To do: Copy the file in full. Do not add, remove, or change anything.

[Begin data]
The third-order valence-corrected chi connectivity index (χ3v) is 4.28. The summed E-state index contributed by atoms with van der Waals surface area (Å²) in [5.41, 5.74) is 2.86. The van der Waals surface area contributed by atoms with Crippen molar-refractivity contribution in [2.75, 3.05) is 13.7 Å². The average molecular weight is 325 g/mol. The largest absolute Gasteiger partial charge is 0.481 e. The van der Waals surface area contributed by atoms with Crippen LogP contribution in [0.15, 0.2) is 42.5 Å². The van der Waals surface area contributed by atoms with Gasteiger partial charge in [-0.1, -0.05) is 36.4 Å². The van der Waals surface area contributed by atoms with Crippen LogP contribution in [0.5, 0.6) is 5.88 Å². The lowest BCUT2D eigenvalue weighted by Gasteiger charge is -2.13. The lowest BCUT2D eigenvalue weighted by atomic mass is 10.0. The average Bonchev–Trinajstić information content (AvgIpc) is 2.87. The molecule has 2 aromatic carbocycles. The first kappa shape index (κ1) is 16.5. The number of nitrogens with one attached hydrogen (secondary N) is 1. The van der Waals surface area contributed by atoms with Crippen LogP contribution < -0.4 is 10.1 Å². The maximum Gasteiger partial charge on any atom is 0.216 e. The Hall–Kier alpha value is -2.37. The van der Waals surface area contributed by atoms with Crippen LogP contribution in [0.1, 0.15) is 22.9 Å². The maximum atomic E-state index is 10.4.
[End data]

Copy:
The third-order valence-corrected chi connectivity index (χ3v) is 4.28. The summed E-state index contributed by atoms with van der Waals surface area (Å²) in [5.41, 5.74) is 2.86. The van der Waals surface area contributed by atoms with Crippen molar-refractivity contribution in [2.75, 3.05) is 13.7 Å². The average molecular weight is 325 g/mol. The largest absolute Gasteiger partial charge is 0.481 e. The van der Waals surface area contributed by atoms with Crippen LogP contribution in [0.15, 0.2) is 42.5 Å². The van der Waals surface area contributed by atoms with Gasteiger partial charge in [-0.1, -0.05) is 36.4 Å². The van der Waals surface area contributed by atoms with Crippen LogP contribution in [0.5, 0.6) is 5.88 Å². The lowest BCUT2D eigenvalue weighted by Gasteiger charge is -2.13. The lowest BCUT2D eigenvalue weighted by atomic mass is 10.0. The average Bonchev–Trinajstić information content (AvgIpc) is 2.87. The molecule has 2 aromatic carbocycles. The first kappa shape index (κ1) is 16.5. The number of nitrogens with one attached hydrogen (secondary N) is 1. The van der Waals surface area contributed by atoms with Crippen LogP contribution < -0.4 is 10.1 Å². The maximum Gasteiger partial charge on any atom is 0.216 e. The Hall–Kier alpha value is -2.37. The van der Waals surface area contributed by atoms with Crippen LogP contribution in [0.1, 0.15) is 22.9 Å². The maximum atomic E-state index is 10.4.